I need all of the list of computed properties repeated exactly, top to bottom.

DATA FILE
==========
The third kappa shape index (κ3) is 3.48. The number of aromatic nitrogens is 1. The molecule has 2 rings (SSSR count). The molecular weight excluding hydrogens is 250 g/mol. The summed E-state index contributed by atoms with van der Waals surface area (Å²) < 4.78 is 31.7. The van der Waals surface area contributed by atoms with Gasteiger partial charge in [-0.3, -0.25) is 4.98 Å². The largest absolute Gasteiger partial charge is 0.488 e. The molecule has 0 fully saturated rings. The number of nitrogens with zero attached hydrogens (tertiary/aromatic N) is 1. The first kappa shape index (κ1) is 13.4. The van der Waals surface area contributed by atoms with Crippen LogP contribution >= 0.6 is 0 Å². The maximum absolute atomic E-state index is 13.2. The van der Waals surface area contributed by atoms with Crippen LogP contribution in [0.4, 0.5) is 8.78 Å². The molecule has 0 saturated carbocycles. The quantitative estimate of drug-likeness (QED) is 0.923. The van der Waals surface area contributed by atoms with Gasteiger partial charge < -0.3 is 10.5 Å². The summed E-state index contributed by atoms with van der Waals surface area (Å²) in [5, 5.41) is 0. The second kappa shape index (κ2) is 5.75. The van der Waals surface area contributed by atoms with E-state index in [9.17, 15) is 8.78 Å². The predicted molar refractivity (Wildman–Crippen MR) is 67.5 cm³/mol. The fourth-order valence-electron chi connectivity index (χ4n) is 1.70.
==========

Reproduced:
The third kappa shape index (κ3) is 3.48. The number of aromatic nitrogens is 1. The molecule has 2 rings (SSSR count). The molecular weight excluding hydrogens is 250 g/mol. The summed E-state index contributed by atoms with van der Waals surface area (Å²) < 4.78 is 31.7. The van der Waals surface area contributed by atoms with Gasteiger partial charge in [-0.3, -0.25) is 4.98 Å². The largest absolute Gasteiger partial charge is 0.488 e. The molecule has 0 fully saturated rings. The number of nitrogens with zero attached hydrogens (tertiary/aromatic N) is 1. The first kappa shape index (κ1) is 13.4. The van der Waals surface area contributed by atoms with Crippen LogP contribution >= 0.6 is 0 Å². The maximum absolute atomic E-state index is 13.2. The van der Waals surface area contributed by atoms with Crippen LogP contribution in [0.4, 0.5) is 8.78 Å². The molecule has 0 saturated carbocycles. The quantitative estimate of drug-likeness (QED) is 0.923. The van der Waals surface area contributed by atoms with Gasteiger partial charge < -0.3 is 10.5 Å². The summed E-state index contributed by atoms with van der Waals surface area (Å²) in [5, 5.41) is 0. The second kappa shape index (κ2) is 5.75. The van der Waals surface area contributed by atoms with E-state index in [9.17, 15) is 8.78 Å². The predicted molar refractivity (Wildman–Crippen MR) is 67.5 cm³/mol. The fourth-order valence-electron chi connectivity index (χ4n) is 1.70.